The IMF pointed to the main challenges for Mexico’s next president. The International Monetary Fund (IMF) said Mexico’s main problem is low economic growth and the next president should work to strengthen the fight against corruption and insecurity (Spanish). A focus on education and improving infrastructure could also increase success stories in the country.



Strategy & Operations


Gas station owners go for their own storage terminals… The Energy Ministry announced that US$2bn is being invested to develop 40 private gasoline storage terminals, expanding current capacity by 122% (Spanish). Chevron asked Pemex to open its infrastructure and the Energy Regulatory Commission (CRE) is considering alternatives to the open seasons (Spanish).


…and Koch and Kinder Morgan prepared. Koch Supply & Trading Mexico (KMEX) contracted an 85,000-barrel diesel fuel cargo to be supplied in early December (English). Kinder Moran added two Mexico gasoline grades, anticipating demand for California-produced gasoline (English).


Cemex and Progreso will be powered by solar. Cemex will develop the Cemex Huichapan solar farm, located in Hidalgo, investing US$20.7m according to the Environment and Natural Resources Ministry (Spanish). The San Ignacio Solar Farm will be built in the municipality of Progreso with an investment of US$34.2m (Spanish).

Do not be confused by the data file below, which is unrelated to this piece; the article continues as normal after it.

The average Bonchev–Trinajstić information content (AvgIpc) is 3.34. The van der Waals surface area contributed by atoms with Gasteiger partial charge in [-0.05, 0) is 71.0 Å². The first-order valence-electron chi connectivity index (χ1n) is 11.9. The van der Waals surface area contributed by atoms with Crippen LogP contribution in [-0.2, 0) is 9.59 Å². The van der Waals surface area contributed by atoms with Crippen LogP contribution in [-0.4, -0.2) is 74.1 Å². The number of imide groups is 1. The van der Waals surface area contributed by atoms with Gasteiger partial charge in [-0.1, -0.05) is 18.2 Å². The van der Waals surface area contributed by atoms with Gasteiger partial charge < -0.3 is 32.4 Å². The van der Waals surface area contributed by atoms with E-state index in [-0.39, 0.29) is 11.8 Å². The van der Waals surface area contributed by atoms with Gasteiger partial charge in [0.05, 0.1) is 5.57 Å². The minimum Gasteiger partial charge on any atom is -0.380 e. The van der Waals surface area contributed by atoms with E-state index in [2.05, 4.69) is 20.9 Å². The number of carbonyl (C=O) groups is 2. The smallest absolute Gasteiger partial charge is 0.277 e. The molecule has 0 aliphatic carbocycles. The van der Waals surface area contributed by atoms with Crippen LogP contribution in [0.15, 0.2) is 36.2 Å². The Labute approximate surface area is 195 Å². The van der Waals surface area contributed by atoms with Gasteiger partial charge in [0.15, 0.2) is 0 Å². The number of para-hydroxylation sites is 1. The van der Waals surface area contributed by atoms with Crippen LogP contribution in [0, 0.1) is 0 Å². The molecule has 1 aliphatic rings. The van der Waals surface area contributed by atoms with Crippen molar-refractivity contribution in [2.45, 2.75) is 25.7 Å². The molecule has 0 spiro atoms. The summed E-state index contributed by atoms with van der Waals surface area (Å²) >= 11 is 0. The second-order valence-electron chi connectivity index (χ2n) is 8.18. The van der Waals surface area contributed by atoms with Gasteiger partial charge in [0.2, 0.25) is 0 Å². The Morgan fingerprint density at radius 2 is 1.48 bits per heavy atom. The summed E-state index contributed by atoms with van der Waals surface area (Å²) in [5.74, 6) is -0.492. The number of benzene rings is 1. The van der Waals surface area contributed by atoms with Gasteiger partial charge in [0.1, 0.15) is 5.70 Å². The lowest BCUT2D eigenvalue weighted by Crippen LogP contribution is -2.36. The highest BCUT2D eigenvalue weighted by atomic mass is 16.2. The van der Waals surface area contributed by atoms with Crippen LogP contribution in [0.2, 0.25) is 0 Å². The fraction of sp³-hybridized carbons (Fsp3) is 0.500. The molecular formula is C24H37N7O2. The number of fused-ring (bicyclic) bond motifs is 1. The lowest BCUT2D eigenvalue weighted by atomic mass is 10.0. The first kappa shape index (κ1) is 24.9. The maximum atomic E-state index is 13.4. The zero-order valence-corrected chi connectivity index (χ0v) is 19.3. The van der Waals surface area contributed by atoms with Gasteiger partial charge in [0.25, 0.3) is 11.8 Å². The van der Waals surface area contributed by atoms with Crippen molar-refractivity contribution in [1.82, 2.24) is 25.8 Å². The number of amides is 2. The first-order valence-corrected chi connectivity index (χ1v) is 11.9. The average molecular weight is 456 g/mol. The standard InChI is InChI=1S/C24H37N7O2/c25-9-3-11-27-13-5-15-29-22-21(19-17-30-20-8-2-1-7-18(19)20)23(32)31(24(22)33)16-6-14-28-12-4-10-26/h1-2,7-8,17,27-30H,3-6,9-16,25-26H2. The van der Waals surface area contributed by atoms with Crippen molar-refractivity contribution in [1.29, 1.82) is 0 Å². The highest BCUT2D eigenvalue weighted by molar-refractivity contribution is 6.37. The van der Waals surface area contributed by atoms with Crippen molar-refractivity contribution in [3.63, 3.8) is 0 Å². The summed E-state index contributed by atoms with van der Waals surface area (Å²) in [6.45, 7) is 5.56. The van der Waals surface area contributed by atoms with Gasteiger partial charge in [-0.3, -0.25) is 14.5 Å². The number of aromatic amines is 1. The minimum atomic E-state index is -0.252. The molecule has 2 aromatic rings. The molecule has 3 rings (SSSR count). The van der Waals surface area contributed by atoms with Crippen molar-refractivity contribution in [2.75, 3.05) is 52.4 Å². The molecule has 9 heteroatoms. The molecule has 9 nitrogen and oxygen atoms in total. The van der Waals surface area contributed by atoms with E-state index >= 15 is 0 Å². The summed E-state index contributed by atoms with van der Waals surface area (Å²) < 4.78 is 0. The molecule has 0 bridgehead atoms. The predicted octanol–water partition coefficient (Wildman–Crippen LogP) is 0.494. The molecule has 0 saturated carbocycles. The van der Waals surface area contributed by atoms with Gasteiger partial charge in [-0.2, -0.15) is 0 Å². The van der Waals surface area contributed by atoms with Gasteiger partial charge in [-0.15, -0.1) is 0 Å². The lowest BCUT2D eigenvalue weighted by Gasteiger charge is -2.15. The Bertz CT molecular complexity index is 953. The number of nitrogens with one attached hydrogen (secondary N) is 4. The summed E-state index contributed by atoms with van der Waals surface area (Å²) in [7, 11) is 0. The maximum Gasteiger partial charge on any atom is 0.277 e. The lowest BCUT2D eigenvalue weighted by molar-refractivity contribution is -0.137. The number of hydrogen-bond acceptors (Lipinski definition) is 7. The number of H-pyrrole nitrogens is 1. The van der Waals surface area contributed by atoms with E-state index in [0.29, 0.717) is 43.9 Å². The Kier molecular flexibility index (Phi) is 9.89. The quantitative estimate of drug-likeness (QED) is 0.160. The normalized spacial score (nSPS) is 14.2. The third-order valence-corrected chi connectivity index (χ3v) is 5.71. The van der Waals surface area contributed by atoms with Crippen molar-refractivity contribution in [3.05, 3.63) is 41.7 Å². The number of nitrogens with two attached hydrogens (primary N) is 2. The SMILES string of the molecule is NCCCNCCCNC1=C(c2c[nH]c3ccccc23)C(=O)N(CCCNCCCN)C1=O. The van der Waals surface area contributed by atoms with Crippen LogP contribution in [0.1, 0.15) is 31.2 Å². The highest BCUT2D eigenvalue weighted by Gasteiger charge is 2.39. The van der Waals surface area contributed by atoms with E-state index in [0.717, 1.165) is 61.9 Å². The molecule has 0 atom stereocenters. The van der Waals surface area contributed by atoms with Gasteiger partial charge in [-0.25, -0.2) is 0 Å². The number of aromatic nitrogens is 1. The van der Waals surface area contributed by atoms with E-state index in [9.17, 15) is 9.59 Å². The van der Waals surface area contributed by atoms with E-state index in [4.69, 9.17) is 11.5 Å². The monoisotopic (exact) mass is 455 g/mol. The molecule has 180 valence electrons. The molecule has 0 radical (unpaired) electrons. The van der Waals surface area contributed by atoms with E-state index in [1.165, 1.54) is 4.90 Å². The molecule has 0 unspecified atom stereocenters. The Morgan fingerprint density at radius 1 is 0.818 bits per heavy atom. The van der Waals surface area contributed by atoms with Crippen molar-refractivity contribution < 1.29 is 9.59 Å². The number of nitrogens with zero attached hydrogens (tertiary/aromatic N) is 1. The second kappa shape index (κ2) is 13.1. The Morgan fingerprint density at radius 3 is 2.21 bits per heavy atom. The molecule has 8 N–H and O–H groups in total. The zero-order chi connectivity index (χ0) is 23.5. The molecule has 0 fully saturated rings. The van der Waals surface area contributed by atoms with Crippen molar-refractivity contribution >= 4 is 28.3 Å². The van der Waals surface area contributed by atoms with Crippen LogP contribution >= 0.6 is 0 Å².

Exxon was the first to import gasoline into Mexico. The US oil giant imported two cargoes of 120,000 barrels of gasoline to sell to the Grupo Orsan gasoline consortium (English) (Spanish). ExxonMobil will open 50 gas stations in Mexico (Spanish).



Old School Social


Events in the world beyond your screen – go see and be seen!


A panel discussion on the Trump Administration, Latin America & Energy: Mexico, Natural Gas & LNG Exports is December 15 at the National Press Club in Washington DC.


The 3rd Mexico Infrastructure Projects Forum is January 17-18 at Hotel Camino Real, in Monterrey.


Energy Mexico 2018 is January 30-February 1 at Centro Citibanamex, in Mexico City. For the third consecutive year, ENERGY MEXICO OIL GAS POWER EXPO & CONGRESS will be the main energy event in Mexico, where all the sectors of the industry will come together: oil, gas, power and renewables.


Mexico WindPower is February 28-March 1 at Centro Citibanamex, in Mexico City. In its seventh edition, Mexico WindPower 2018 consolidates its position as Mexico’s most important Congress and Exhibition event in the wind power sector. In addition, you can network with key personalities of the industry and meet real buyers face-to-face.



Lateral Thinking


Mexico’s logging affects Monarch butterflies. Bans on logging were lifted from April to December 2016 and extended in 2017, both outside and inside the Monarch Butterfly Biosphere Reserve, to remove windblown trees, reducing fuel accumulation (English). The removal of damaged trees could accelerate the decline of monarch butterfly populations.



Quote of the Week


“La materia, inmortal como la gloria cambia de formas, pero nunca muere.”


“Matter, immortal as is glory, changes shapes, but never dies.”


-Manuel Acuña (1849-1873), a Mexican writer.